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Activities-Based Budgeting FAQ

Why are we adopting the Activities-Based Budgeting (ABB) model?

In light of growing economic challenges, Sheridan is undertaking the ABB project to align academic authority with resource allocation, which will empower Faculties and departments to make informed decisions. ABB will help Sheridan proactively prepare for economic challenges in an environment where evidence-based decision-making will become vital.

What are these economic challenges?

Sheridan is facing economic challenges that limit revenue growth as well as raise expenses. Below are a few of the economic challenges that Sheridan is facing:

  • General operating grant from the province is flat-lining at best

Provincial grant funding has declined significantly over the last 40 years. For 2018/19, it has been confirmed that MTCU (Ministry of Training, Colleges, and Universities) will not increase the per student grants to the sector. The general purpose operating grant is the largest component of the grant funding that Sheridan receives and constitutes more than 25% of total revenue. The funding amount is determined through the corridor funding formula by MTCU on a “three-year average with two-year slip” basis. According to the funding formula, the general purpose operating grant is flat-lining at best.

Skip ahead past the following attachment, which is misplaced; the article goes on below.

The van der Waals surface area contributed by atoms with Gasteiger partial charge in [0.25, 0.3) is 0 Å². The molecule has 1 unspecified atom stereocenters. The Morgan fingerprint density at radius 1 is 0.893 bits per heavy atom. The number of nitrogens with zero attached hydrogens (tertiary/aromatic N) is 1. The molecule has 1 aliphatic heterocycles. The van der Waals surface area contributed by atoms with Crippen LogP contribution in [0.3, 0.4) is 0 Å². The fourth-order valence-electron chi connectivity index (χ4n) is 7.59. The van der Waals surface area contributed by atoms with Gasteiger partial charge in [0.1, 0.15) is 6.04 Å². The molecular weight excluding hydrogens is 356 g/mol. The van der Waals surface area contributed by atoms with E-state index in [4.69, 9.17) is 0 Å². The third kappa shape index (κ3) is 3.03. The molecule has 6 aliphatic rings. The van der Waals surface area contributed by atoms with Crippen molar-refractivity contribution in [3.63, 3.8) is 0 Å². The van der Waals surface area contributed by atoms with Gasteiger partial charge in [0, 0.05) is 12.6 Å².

• Enrolment is growing at small growth rates

Our domestic enrolment is expected to grow only slightly, largely influenced by current demographics. International enrolment, while it has experienced strong growth over the last few years, its growth rate is expected to be significantly lower into the future. Our ability to grow is also limited by the level of support and infrastructure we have, such as the amount of available space.

  • Operations are becoming more and more costly